One Turkish study found that not only can regualr counters become obsessed over calories, even dietitians can become obsessed o the point where orthorexia and irregular eating behavior becomes apparent [2].


#4. Your Baseline Might Be Off

There’s no point in calculating calories if you don’t how many you actually need to eat in order to lose, or even gain weight in the first place – essentially, how many calories you specifically need to fall into a positive or a negative energy balance.

Again, much of the energy balance equation is based on calculations. There are a number of different equations you can use that estimate your daily energy requirements. Whilst some of these are reliable and built around sound scientific principles, others are not as reliable.

For example, the Schofield equation – a method of working out daily energy needs recommended by the World Health Organisation – was found to be as much as 252kcal out when assessed against lab measures [3].

You can of course get an extremely accurate calculation of your daily energy requirements, but to do this you need to undergo a metabolic gas analysis test which is costly and time consuming.


 #5. You Might Not Be Honest

We’re not for one minute doubting your honesty, but research suggests that one of the main reasons people don’t lose weight is because they underestimate calories they eat and overestimate the amount exercise they participate in.

A study from The New England Journal of Medicine [4] reported that in a group of obese volunteers that had repeatedly failed to lose weight, under-reporting of food intake was as high as 47% – and exercise levels were over-reported by 51%. The more overweight they were, the further off they tended to be in their estimations.

Whether the reporting errors were simply a miscalculation of memory or something more deliberate, either way it makes calorie counting for weight loss potentially unreliable and flawed if not fully truthful.


couple-cooking-together

So What Could You Instead of Calorie Counting ?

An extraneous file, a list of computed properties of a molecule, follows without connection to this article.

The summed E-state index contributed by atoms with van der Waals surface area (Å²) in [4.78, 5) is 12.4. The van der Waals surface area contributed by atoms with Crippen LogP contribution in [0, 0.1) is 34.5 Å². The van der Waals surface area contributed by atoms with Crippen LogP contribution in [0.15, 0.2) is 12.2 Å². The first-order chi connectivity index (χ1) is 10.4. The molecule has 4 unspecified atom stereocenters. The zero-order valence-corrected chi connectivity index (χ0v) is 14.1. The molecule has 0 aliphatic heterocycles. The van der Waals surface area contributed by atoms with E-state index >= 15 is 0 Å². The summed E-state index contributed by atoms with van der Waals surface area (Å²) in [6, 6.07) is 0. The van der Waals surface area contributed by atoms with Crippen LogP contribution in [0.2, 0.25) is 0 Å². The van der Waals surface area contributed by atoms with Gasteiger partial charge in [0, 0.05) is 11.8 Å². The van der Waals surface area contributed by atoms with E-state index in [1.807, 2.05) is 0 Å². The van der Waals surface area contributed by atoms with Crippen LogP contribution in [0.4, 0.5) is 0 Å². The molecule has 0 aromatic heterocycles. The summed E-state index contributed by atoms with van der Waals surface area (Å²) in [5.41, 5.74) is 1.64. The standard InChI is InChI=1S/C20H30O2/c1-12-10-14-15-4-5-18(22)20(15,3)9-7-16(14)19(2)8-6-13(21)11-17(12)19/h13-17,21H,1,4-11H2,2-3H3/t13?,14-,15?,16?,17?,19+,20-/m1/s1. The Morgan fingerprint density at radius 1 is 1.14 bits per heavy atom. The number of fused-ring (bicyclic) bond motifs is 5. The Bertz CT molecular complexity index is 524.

Ultimately the best way to see progress is by your physique. If you’re losing fat you’re doing it right; if you’re gaining fat then it’s time to rethink your strategy.

Common approaches away from calorie counting include focusing simply on healthy eating. This means eating meals until content, not full, and focusing on a diet high in protein – the most satiating nutrient available. It is important to aim for colorful vegetables at each meal, and reducing sweet treats and cakes is also key in order to reduce the likelihood of overeating.

Whilst this is a less scientific approach – and certainly won’t suit everyone – an auto-regulation approach to diet can work.


Summary

Calorie counting gives you an idea of how much food energy you consume in relation to your daily energy requirements. It is built around the idea that a negative balance will result in weight loss and a positive balance will lead to weight gain.

Calorie counting can be used successfully and we’re not saying you shouldn’t use it at all – many people use food tracking effectively and this can of course help with weight loss and enhancements to body composition. But it’s not for everyone.

Equations and calculations may lead to unreliable results though, and successful inputting of data relies on truth and honesty of the user. It can also be a time consuming and a laborious task to input your food for the day, which can be off-putting to many people wanting to change their physique.

You don’t have to count calories to lose weight – many people have been on successful weight loss journeys without it. Ultimately you have to listen to your body and focus on healthy eating.


References

  1. Novotny, JA et al. Discrepancy between the Atwater factor predicted and empirically measured energy values of almonds in human diets. Am J Clin Nutr. 2012; 96(2): 296-301
  2. Asil, E et al. Orthorexia Nervosa in Turkish Dietitians. Ecology of Food and Nutrition. 2015; 54(4)
  3. Kamimura, MA et al. Are prediction equations reliable for estimating resting energy expenditure in chronic kidney disease patients? Nephrol Dial Transplant. 2010; 31(11)
  4. Lichtman, SW et al. Discrepancy between self-reported and actual caloric intake and exercise in obese subjects. N Engl J Med. 1992; 327(27): 1893-8